Sexuality in Adolescence (page 3)
National surveys reflect what adults probably already know: Teenagers are engaging in sexual activity. Fortunately, there is some good news in this area. The rates of teen pregnancy are down (from 85.7 per 1,000 women ages 15 to 19 in 1999 to 83.6 in 2000; Guttmacher Institute, 2004). Rates of 9th- through 12th-grade students who report having sexual intercourse are holding steady (46.7% in 2003 compared to 45.6% in 2001), and for those students reporting sexual activity in the past 3 months, use of condoms has increased (63% in 2003 compared to 57.9% in 2001). However, the number of youth who report first sexual intercourse before age 13 is ticking upward (from 6.6% in 2001 to 7.4% in 2003; Youth Risk Behavior Surveillance System, 2004). Teens are also still at high risk for sexually transmitted diseases (STDs) because they are likely to have multiple sexual partners, to have older sexual partners, and to engage in unprotected sex (CDC, 2003). More than half of new HIV infections occur in young people ages 15 to 24 years old. And, increasingly, this disease has a “female face.” Thirteen-to-19-year-old females worldwide account for a staggering 57% of new HIV infections and 48% of all new AIDS cases (CDC, 2002; UNAIDS, 2004).
So despite some declines, these reports indicate that young people are engaging in sexual practices in greater numbers and at earlier ages than generations before them (Nahom et al., 2001). Yet most adolescents do not have accurate information about the risks associated with these practices. This may not be too surprising, given adolescents’ egocentrism and their sense of invulnerability. A recent study published by the Washington, DC Urban Institute discovered that most teenagers did not believe that oral or anal sex was “real” sex. Thus, kids concluded, it was safe and had the added benefit of preserving girls’ virginity (see Gaiter, 2001). Fewer than one quarter of teenagers ages 16 to 24 indicate that they have any knowledge at all about HIV/AIDS, according to an MTV survey of 4,140 U.S., Asian, European, and Latin American youth. Approximately one third of the group believed that only drug users who shared needles could get it; 16% believed that only homosexuals contracted the disease. This ignorance exists within a climate of adult reluctance to discuss sexuality and exaggerated and, some say, degrading sexual saturation in movies, music, TV, and Internet, all of which bombard media-savvy teenagers (Brown, Steele, & Walsh-Childers, 2002).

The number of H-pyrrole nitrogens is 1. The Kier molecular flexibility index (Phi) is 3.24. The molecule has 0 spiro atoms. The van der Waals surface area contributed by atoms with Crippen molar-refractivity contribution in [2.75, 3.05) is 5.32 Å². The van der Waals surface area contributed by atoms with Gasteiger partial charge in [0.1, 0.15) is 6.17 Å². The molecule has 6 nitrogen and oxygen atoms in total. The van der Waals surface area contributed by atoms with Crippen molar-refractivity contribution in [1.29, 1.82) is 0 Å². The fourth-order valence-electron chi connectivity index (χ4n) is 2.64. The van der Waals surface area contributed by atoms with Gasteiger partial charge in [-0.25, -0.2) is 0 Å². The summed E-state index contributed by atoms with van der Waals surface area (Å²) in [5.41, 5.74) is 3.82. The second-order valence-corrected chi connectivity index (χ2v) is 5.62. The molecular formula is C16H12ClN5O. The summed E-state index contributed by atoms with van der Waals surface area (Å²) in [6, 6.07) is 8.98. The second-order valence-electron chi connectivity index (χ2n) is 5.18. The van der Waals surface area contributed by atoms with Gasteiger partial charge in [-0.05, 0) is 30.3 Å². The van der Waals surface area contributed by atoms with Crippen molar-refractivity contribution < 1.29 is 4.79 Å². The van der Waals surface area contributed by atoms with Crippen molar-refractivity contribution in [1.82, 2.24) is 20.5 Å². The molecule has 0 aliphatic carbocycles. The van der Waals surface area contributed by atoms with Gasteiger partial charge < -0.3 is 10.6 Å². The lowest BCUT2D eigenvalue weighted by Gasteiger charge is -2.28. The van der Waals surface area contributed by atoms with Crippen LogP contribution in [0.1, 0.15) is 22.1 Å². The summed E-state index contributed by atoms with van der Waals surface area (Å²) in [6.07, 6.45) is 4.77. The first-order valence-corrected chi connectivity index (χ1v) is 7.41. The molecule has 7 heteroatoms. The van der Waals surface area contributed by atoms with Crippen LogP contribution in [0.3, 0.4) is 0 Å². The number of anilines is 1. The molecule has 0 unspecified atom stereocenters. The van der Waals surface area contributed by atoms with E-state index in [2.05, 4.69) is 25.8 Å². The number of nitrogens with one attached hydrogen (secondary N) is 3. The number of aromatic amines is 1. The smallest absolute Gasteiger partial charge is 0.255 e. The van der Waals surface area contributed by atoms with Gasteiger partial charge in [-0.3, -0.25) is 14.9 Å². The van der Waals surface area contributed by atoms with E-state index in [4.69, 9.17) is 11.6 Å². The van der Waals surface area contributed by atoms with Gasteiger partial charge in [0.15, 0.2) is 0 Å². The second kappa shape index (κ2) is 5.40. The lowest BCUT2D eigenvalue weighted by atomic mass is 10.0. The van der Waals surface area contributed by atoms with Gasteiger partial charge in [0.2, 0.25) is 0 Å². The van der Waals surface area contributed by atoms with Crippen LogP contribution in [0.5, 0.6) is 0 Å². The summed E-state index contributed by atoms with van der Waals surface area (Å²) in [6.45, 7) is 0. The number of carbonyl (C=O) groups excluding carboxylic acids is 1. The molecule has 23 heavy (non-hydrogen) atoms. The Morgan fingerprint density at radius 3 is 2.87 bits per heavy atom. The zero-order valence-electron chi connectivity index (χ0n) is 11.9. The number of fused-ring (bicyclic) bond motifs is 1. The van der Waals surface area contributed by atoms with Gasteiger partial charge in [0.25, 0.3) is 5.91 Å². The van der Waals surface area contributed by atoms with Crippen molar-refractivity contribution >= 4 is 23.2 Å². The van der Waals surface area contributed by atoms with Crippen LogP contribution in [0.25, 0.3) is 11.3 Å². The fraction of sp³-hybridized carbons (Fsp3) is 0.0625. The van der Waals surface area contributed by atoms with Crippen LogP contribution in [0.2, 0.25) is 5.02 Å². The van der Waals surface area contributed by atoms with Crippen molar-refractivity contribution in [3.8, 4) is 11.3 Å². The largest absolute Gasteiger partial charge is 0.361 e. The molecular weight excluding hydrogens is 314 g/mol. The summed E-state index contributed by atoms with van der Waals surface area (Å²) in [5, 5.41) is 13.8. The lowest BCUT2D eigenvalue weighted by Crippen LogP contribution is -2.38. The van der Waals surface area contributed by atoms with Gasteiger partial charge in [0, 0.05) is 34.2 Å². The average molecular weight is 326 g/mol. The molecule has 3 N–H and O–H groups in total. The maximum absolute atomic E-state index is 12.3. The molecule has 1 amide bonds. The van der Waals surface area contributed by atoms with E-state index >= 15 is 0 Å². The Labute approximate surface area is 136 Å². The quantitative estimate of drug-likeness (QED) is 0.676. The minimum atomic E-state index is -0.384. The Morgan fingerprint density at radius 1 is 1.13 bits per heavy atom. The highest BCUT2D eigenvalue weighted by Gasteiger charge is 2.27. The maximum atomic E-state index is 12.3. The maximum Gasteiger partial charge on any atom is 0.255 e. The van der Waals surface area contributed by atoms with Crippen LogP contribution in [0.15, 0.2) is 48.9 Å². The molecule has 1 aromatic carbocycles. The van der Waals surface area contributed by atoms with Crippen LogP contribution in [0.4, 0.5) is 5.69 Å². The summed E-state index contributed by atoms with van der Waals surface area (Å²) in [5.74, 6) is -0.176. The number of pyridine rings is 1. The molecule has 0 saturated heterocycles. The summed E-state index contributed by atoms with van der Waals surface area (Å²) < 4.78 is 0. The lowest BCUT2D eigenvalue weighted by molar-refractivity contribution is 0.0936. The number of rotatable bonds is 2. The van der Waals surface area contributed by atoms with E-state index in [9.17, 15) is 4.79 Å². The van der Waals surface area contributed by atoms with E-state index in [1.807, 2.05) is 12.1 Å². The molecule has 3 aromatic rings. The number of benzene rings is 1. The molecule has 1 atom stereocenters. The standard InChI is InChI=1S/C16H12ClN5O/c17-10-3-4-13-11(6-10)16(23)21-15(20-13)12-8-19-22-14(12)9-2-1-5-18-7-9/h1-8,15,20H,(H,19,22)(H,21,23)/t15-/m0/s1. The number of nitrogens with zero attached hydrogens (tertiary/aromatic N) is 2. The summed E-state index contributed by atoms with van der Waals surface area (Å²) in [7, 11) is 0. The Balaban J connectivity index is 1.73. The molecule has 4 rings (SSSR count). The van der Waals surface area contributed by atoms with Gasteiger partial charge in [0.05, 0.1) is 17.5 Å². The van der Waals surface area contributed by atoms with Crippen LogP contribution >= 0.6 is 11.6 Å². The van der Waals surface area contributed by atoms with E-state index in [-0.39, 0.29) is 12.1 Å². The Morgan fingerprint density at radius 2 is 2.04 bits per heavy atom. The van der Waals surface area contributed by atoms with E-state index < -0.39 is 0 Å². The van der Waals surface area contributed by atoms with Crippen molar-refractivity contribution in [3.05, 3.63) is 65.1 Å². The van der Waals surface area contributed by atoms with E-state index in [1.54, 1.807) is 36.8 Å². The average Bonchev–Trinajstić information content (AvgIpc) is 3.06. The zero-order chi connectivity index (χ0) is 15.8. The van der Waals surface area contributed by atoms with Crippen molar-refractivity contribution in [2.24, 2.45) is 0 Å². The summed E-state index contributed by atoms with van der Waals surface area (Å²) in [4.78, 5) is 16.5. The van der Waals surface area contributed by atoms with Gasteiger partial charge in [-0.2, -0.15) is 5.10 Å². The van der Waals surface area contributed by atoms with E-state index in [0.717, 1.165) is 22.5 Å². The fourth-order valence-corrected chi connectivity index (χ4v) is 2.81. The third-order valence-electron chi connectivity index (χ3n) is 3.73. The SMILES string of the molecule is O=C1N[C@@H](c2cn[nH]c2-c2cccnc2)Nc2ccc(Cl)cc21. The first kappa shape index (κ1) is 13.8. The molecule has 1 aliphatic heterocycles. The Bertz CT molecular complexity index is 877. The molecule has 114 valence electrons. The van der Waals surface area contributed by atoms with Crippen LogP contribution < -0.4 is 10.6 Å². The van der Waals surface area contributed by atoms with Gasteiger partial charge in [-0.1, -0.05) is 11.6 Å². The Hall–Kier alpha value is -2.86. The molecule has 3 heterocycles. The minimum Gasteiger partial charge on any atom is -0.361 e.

Caring adults need to address this situation with a combination of information, vigilance, empathy, awareness, and authority. Counselors can establish a trusting, nonpunitive relationship that fosters sharing of information and reduces the anxiety involved in disclosing personal information. With respect to younger adolescents who are particularly dependent upon the support of adults, counselors must work to include a family member or other guardian in treatment. Given the earlier onset of puberty today, experts recommend that efforts to educate about health and sexuality begin at earlier ages, before or at pubertal onset both for boys and for girls (Susman, Dorn, & Schiefelbein, 2003).
More research is needed to identify the most effective ways to reduce risky sexual behavior. In general, education about health promotion and disease prevention is an important component. Some research demonstrates that abstinence-only programs are ineffective in delaying sexual activity, pregnancy, and STDs compared to comprehensive sex education that incorporates discussion of the benefits of abstinence with information about contraception (Starkman & Rajani, 2002). Schools that offer on-site clinic services and health counseling to students have lower rates of pregnancy when compared with schools without these services (Zabin, Hirsch, Smith, Streett, & Hardy, 1986).
Education, important as it is, appears to be less effective than the combination of education and appropriate counseling. St. Lawrence and associates (1995) report that youth enrolled in a cognitive-behavioral treatment program that trained them in refusal skills, problem solving, knowledge of contraceptive choices, and coping had lower rates of risky sexual activity than youth given education alone. Based upon their work with HIV prevention in adults, Schreibmen and Freidland (2003) suggest that clinicians should incorporate prevention-focused information in each counseling session when dealing with clients at risk. Their advice might be useful to adapt to at-risk adolescents as well. Counselors’ focus on prevention need not take the form of didactic messages but rather should be the basis for discussing practical steps toward risk reduction. Because topics of sexuality (or other risky behaviors, for that matter) may be difficult to broach, clinicians may use scripted phrases to introduce these issues sensitively. These are a series of questions that can draw clients into the conversation while minimizing discomfort. For example,
“Now that we’ve finished discussing your medications, I’d like to ask you some questions about your sex and drug behaviors. What behaviors are you involved in now? Would you feel comfortable discussing them? Can you think of anything you might like to change about these behaviors? . . . How important is reducing risk behavior to you (on a scale of 1 to 10) and how confident are you that you can do this (on a scale of 1 to 10)?” (p. 1174)
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